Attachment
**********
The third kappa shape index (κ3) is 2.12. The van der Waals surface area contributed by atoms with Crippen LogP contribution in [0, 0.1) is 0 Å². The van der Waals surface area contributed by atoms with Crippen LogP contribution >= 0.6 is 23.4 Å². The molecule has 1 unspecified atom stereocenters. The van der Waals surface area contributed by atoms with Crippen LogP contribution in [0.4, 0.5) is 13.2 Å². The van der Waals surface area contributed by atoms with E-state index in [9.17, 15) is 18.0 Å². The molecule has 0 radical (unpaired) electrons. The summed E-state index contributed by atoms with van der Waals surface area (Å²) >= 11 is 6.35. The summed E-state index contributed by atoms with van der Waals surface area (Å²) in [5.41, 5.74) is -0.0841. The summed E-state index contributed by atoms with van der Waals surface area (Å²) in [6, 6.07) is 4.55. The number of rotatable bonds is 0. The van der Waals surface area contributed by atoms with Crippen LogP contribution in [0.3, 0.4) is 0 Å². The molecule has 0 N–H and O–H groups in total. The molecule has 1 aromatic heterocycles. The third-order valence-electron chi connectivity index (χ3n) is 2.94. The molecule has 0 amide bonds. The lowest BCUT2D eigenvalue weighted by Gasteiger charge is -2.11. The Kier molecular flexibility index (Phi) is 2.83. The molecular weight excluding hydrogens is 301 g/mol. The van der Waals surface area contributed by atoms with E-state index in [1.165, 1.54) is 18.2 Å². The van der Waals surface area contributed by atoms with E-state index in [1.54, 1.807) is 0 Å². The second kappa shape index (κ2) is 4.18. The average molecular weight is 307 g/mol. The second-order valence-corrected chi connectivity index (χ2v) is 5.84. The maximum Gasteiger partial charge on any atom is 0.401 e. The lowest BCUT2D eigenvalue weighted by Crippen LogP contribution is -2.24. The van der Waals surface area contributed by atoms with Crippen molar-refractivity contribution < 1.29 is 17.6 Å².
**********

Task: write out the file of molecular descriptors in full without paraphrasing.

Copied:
The third kappa shape index (κ3) is 2.12. The van der Waals surface area contributed by atoms with Crippen LogP contribution in [0, 0.1) is 0 Å². The van der Waals surface area contributed by atoms with Crippen LogP contribution >= 0.6 is 23.4 Å². The molecule has 1 unspecified atom stereocenters. The van der Waals surface area contributed by atoms with Crippen LogP contribution in [0.4, 0.5) is 13.2 Å². The van der Waals surface area contributed by atoms with E-state index in [9.17, 15) is 18.0 Å². The molecule has 0 radical (unpaired) electrons. The summed E-state index contributed by atoms with van der Waals surface area (Å²) >= 11 is 6.35. The summed E-state index contributed by atoms with van der Waals surface area (Å²) in [5.41, 5.74) is -0.0841. The summed E-state index contributed by atoms with van der Waals surface area (Å²) in [6, 6.07) is 4.55. The number of rotatable bonds is 0. The van der Waals surface area contributed by atoms with Crippen LogP contribution in [0.3, 0.4) is 0 Å². The molecule has 0 N–H and O–H groups in total. The molecule has 1 aromatic heterocycles. The third-order valence-electron chi connectivity index (χ3n) is 2.94. The molecule has 0 amide bonds. The lowest BCUT2D eigenvalue weighted by Gasteiger charge is -2.11. The Kier molecular flexibility index (Phi) is 2.83. The molecular weight excluding hydrogens is 301 g/mol. The van der Waals surface area contributed by atoms with E-state index in [1.165, 1.54) is 18.2 Å². The van der Waals surface area contributed by atoms with E-state index in [1.54, 1.807) is 0 Å². The second kappa shape index (κ2) is 4.18. The average molecular weight is 307 g/mol. The second-order valence-corrected chi connectivity index (χ2v) is 5.84. The maximum Gasteiger partial charge on any atom is 0.401 e. The lowest BCUT2D eigenvalue weighted by Crippen LogP contribution is -2.24. The van der Waals surface area contributed by atoms with Crippen molar-refractivity contribution < 1.29 is 17.6 Å².